Easiest way is to use "Python" handles - wooden handles with an
internal steel spring. Easy to fit and solid (so long as your file
tangs are straight and the correct taper)
Avoid plastic handles - they're nasty and always wobble.
Danish oil is a good finish for wooden file handles.
Very hard to do accurately.
Yes. Traditional way.
Wrap the file in leather or cardboard and clamp it upright in a vice,
with the toe resting firmly on the shank of the vice.
Heat the tip of the tang until it just thinks about glowing. Quickly
plunge the handle over this and hold it there while it burns in.
Remove it quickly, before it jams. Don't stab your hand into a red-
hot file tang, it makes you feel a right eejit.
Repeat. Half dozen times. Heating is easier than hammering.
When it fits, drive the handle properly home. Use a mallet, not a
hammer. Only do this if the file is securely anchored against flying
sideways, and the teeth won't get munched. If you don't have a big
enough vice with a flat shank, hold the file loosely in a gloved hand
instead and wallop downwards against a log-end or previously abused
If you burned it enough, you won't split it.
OK, thanks for that Andy - I might give it a go next time.
I couldn't wait, so I drilled out the handle with a step (3.5mm all the
way then 4.5mm half way, if you're interested) and then "[held] the file
loosely in a gloved hand and wallop[ed] downwards against a [...]
previously abused benchtop." ;-)
So far, so good.
The correct technique is to hold the handle, with the file vertical then
bang it down sharply onto something solid (anvil, rear of the bench
vice, work bench if it's a proper one and not the wobbly crap sold in
The next trick you need to learn is how to get the handle off.
On 23 June, 19:43, % firstname.lastname@example.org (Steve Firth) wrote:
Yeah, drove the guy to casualty after that one.
It's OK if the handle is already "almost on". If you're starting
though, especially if you didn't burn it enough, and then you slip;
the file tips sideways the handle misses and you spike your hand on
On 24 June, 01:02, % email@example.com (Steve Firth) wrote:
There are two problems with this method:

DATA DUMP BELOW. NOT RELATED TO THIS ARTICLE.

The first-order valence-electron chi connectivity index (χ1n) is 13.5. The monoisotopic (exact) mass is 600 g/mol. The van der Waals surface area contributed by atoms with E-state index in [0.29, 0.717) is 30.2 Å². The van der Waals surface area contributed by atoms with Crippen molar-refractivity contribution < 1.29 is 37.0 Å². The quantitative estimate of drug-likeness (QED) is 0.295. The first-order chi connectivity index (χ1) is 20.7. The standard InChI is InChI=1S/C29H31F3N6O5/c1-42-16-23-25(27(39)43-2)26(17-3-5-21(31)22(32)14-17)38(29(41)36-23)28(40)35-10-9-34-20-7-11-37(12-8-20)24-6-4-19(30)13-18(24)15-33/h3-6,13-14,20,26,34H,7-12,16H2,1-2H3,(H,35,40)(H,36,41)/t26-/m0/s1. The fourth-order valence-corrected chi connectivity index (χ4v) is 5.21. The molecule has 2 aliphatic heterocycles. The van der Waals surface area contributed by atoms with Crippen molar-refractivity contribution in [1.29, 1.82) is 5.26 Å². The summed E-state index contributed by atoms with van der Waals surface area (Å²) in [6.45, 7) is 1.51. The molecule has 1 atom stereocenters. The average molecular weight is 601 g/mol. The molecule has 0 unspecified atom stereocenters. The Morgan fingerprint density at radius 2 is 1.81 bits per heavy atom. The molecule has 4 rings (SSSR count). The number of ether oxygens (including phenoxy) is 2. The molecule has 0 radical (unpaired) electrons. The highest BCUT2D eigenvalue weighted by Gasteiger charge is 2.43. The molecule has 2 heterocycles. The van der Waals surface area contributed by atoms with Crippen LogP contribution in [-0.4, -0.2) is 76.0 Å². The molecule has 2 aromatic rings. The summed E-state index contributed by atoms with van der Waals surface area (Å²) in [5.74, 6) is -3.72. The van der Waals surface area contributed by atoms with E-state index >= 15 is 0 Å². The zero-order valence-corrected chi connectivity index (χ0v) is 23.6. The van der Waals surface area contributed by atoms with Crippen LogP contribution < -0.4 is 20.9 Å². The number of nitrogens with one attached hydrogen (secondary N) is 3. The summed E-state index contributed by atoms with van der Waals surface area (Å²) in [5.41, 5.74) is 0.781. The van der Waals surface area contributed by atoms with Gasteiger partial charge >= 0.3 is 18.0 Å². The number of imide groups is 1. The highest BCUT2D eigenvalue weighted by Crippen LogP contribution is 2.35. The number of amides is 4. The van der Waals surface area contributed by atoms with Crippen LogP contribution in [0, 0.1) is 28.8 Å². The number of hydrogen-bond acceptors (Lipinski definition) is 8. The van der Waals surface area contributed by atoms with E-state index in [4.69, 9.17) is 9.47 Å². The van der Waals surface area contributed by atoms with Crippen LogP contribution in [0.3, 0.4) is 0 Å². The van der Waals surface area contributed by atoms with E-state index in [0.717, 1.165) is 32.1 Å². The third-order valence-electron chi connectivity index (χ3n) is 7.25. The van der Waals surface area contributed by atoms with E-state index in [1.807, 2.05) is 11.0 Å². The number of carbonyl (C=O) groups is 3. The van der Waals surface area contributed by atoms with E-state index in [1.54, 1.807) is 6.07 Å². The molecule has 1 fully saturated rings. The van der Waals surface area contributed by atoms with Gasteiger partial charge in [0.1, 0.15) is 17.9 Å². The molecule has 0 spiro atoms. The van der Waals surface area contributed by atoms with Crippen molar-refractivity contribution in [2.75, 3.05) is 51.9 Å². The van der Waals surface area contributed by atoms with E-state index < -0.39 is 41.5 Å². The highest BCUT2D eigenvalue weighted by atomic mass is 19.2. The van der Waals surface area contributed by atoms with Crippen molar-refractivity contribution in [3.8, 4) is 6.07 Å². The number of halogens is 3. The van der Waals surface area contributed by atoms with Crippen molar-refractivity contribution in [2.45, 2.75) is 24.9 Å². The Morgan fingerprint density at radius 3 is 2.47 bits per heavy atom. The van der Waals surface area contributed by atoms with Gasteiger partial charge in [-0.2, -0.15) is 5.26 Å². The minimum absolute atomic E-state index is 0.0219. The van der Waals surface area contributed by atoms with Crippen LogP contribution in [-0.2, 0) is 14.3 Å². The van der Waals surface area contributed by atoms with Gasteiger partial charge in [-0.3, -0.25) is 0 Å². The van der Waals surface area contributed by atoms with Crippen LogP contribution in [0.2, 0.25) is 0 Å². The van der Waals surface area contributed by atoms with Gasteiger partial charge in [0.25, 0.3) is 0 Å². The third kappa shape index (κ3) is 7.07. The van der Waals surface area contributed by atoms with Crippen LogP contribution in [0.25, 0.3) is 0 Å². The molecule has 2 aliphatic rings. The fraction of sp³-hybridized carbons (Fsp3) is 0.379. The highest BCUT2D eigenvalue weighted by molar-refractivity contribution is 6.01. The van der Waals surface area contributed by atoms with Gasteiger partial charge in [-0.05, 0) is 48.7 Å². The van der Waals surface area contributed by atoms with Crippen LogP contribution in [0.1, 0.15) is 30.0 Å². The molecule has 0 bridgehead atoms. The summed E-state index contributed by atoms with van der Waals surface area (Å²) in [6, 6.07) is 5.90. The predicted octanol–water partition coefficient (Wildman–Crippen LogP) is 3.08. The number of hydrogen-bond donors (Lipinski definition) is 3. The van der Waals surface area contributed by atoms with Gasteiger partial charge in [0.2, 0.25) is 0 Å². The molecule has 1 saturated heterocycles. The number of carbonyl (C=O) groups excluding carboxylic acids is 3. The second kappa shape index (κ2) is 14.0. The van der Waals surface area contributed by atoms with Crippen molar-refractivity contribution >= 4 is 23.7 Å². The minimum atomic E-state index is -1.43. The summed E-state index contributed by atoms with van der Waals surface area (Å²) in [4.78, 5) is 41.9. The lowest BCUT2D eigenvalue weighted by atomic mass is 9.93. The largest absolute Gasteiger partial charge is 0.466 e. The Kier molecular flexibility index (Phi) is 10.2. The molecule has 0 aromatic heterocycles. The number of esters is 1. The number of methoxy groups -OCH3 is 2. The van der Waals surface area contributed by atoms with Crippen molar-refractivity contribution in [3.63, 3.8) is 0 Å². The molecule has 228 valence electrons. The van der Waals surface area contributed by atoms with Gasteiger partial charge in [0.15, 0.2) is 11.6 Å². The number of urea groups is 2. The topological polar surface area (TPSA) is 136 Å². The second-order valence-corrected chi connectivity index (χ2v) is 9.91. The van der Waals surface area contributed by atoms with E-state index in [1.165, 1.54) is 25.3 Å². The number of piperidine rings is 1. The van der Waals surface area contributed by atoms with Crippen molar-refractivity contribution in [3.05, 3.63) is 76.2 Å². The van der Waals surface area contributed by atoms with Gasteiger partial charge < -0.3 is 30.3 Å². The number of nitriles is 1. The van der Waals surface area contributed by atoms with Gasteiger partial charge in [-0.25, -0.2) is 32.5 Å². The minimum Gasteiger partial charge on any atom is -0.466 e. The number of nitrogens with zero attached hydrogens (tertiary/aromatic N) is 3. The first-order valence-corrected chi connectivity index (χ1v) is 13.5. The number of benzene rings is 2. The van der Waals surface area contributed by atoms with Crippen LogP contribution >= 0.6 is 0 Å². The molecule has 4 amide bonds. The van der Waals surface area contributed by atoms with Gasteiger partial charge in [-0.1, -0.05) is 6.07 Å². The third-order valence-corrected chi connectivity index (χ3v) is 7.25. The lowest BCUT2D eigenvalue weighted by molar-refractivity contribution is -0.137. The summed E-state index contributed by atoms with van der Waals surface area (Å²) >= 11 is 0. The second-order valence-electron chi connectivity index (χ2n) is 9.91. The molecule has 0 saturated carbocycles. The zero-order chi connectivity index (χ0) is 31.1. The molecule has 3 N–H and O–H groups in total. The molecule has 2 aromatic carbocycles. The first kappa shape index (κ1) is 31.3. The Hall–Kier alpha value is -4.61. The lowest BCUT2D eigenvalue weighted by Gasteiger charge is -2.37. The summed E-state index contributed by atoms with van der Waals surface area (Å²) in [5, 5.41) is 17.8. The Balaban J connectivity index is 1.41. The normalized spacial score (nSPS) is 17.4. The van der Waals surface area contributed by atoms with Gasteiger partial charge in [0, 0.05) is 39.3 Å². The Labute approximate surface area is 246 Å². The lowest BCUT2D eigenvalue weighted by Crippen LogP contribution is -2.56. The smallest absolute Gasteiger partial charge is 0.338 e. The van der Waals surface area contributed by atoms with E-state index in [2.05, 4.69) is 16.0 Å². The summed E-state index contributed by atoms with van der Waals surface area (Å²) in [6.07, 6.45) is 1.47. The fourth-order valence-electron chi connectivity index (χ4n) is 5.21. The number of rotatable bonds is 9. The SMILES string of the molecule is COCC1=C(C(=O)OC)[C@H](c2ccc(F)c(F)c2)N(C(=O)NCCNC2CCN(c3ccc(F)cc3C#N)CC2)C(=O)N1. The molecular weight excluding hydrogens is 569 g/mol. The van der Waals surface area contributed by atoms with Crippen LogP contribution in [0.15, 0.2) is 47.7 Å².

* Firstly there _are_ planks in circulation. You have to organise a
workshop to keep them moderately safe too.
* Secondly it doesn't work too well. _Use_ the inertia of the heavy
file, so bang the file into the stationary handle instead, or knock
the light handle onto the heavy file. Bashing a heavy file up and
down against a bench whilst hoping the lightweight handle decides to
go on tighter is somewhat contra-Newton.
The practice of putting a file handle on a file and banging the handle
onto some thing hard is common practice in engineering, so why do you
say that it should not be coppied?
If you look at a file handle, you will see that it has a metal ferule at
the file end of it. This is there to prevent the tang from coming out,
through the handle, and biting your hand.
Appart from the ferule at the front of the handle.
Tangs are sized to prevent this, as are file handles.
In the 40 years I have spent on the tools and then mentoring others as a
team leader in development, I have never seen a file tange come anywhere
near a hand.
If the handle is the right size for the tang it should go on about 1/2 to
3/4 of the way before needing tapping home. The way to do that is place the
handle end downwards on a wooden surface and tap the end of the file with
another block of wood. You don't do it by holding the handle and banging the
end of the file on a wooden surface. That's a good recipe for the handle
coming off on the upstroke and you impaling your hand on the tang on the
downstroke before the file has fallen over. At a pinch you can hold the file
with a gloved hand and bang the handle downwards on a wooden surface. Golden
rule though is never strike towards the tang with your bare hand.
If the handle doesn't go on far enough to start with then yes you can drill
it out a bit more. The handles are made from soft wood though so they
usually deform enough to let the tang seat fully.
That's what I'd do, but a proper taper reamer does a better job.
must try this, it's a good idea. You could always file up a bit of
metal as a burning tool to avoid drawing the temper on the file. But
the tang should be dead soft anyway - just don't quench it when it's
don't do that whatever! not under any circumstances.
I always make my own handles from Ash with a bit of brass or copper pipe
as a ferrule - they are fun to turn too. You need a taper reamer to get
the right round hole, then the edges of the rectangular tang grip well
when the handle is banged on (bang handle on bench - no hammer
allowed). Any tendency to waggle in the short dimension, then use
wedges to centre the tang.
I never make the handle fully round, it always has a flat on one side
so that it doesn't roll. Same with great old chisels bought at car
boot sales, a good grind and a new handle, better than the new ones.
Every new hand tool needs fettling. I would resist buying files with
moulded handles, but that's me.
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